The Billionaire and the Mechanic

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bookOne of the books I took for pool-side holiday reading this year was The Billionaire and the Mechanic – a book recounting the Americas Cup, Larry Ellison’s attempts to win it, and the car radiator mechanic that he teamed up with to ultimately succeed in his quest.

The book appealed to me in part because of my profession – Oracle Applications software – but also because I used to sail when I was younger; an interest that was recently re-energised by the 2013 Americas Cup – remarkable because of the dramatic manner in which it was won, but also because the vastly improved TV coverage and graphical overlays which made it a much more engaging sport for those watching at home.

(Personal note: When I was young I used to sail against Sir Ben Ainslie, the British Olympic yachtsman whose switch onto the Oracle boat when they were 7 points behind was at least part catalyst for the comeback to eventually winning 9-8.)

On to the book …

I found the book a compelling read for a number of reasons. Given the wealth at Larry’s disposal he’s probably used to quick success in each new field that he enters, however all the Americas Cup team owners are billionaires – and most of them had many Americas Cup campaigns of experience already – so Larry really was the under-dog. The author had excellent access to Larry so it was interesting to see Larry’s approach to dealing with setbacks – for example, when some of the other owners attempted underhand political tactics to change the rules and make it almost impossible for another boat other than theirs to win.


So what did I learn about Larry?

  • He really hates losing, but even when things aren’t going well he still trusts his team and doesn’t feel the need to wade in and micro-manage. He delegates decisions to team members and then trusts their judgement, even – in one memorable case – when he doesn’t agree with the decision himself.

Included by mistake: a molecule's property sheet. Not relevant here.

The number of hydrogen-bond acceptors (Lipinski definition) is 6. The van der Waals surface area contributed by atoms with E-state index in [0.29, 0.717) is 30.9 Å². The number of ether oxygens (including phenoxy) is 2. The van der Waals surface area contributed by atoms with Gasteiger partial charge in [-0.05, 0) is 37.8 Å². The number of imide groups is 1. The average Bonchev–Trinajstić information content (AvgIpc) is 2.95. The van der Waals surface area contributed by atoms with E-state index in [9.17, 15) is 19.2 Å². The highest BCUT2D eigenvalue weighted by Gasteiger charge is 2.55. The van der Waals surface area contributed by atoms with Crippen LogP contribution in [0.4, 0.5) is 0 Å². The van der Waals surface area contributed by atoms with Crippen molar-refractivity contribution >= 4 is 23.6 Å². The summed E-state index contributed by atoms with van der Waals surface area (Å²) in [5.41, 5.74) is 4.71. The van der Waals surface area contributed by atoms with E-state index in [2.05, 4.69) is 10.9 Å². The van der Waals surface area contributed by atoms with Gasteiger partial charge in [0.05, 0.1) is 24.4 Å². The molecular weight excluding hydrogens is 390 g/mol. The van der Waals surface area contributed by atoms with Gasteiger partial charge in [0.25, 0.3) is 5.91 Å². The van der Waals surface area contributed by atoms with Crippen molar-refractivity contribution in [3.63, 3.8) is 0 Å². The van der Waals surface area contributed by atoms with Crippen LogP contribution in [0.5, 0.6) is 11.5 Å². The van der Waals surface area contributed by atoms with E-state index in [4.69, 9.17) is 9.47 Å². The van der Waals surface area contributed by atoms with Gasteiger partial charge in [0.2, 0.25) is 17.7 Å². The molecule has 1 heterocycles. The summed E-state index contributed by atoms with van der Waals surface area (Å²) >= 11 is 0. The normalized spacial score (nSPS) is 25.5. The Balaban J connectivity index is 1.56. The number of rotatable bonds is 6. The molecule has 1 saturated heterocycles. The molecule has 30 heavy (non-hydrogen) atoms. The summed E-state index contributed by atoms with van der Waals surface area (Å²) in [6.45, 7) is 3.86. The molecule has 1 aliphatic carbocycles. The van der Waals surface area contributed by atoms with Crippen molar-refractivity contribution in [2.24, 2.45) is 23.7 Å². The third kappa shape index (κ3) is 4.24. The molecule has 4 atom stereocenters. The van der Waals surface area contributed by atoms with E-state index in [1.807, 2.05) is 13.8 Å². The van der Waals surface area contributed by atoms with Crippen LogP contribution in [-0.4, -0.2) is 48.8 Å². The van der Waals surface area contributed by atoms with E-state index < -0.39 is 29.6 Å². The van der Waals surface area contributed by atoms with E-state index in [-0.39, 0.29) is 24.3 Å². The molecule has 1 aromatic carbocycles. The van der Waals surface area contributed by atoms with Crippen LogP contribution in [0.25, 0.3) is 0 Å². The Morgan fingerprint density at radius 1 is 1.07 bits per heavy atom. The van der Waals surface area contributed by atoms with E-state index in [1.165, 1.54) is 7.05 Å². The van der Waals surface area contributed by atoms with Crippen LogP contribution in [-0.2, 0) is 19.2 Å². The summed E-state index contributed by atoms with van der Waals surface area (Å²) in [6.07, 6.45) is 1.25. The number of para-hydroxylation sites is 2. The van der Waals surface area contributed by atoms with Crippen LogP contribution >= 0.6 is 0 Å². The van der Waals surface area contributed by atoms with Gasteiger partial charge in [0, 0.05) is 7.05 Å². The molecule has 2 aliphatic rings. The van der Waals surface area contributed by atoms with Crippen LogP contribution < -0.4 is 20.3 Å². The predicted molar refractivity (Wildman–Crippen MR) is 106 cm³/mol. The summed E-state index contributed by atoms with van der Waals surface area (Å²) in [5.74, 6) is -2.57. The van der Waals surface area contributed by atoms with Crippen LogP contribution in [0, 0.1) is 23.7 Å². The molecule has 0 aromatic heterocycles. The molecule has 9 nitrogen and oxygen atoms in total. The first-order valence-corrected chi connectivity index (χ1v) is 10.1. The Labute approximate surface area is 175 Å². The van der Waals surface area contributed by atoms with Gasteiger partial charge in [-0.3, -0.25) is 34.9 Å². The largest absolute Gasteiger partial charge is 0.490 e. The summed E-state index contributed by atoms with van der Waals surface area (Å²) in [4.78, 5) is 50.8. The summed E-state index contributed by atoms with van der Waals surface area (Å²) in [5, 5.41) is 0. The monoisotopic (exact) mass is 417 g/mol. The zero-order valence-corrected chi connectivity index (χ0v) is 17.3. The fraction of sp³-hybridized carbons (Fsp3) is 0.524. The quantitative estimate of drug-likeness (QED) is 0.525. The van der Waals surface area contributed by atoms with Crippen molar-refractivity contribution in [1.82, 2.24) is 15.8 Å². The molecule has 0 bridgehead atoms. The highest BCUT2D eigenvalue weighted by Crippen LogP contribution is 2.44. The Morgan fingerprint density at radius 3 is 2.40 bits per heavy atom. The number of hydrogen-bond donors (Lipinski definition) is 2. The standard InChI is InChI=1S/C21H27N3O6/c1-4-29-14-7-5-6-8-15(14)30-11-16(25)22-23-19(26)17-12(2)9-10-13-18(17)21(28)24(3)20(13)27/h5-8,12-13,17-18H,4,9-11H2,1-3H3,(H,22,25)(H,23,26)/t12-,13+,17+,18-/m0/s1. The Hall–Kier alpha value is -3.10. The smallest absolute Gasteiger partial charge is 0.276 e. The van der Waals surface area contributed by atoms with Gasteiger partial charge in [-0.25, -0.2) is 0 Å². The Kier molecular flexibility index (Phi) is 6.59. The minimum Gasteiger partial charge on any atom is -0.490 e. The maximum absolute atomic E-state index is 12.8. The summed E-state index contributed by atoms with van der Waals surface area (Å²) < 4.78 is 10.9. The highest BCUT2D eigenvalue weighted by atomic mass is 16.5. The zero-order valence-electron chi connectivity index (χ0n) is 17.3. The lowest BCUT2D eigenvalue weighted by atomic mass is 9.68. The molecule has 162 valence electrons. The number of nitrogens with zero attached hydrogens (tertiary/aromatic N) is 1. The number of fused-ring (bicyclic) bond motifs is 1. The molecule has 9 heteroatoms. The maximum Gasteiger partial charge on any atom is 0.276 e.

• I loved the way that when looking for a club to partner with he eschewed San Francisco’s highbrow St Francis Yacht Club in favour of the ‘blue collar’ Golden Gate Yacht Club (whose car radiator mechanic commodore features heavily in the book).
  • Over the course of repeated attempts to win the competition Larry carefully assembles the best team, and some of the most interesting parts of the book are the battles with brilliant but flawed team members.
  • A significant portion of the book is given to Larry’s relationship with Steve Jobs, and it describes the frequent walks that the neighbours used to take together and how Larry offered to buy Apple for Steve (to aid his return). It also discusses Larry’s partnership with Steve’s widow, Laurene Powell Jobs and their plans to build a high school in San Francisco.
  • It also mentions Larry’s friendship with Rafael Nadal. When Larry asked Rafael about his attitude to winning – Rafael said that he “doesn’t enjoy the winning, but does enjoy the fight. If you enjoy the fight then the winning will come.”
  • The book also documents Larry’s quest to improve the Americas Cup competition itself, by bringing the boats close to the shore rather than being ‘moving dots on the horizon’, introducing spending caps for teams and equalising the team’s boats, changing the races to make them simpler and shorter races, plus the Emmy Winning LiveLine system making it more accessible and understandable for non-sailors.

In summary, a very enjoyable read that I’d recommend to anyone with an interest in Larry and/or sailing.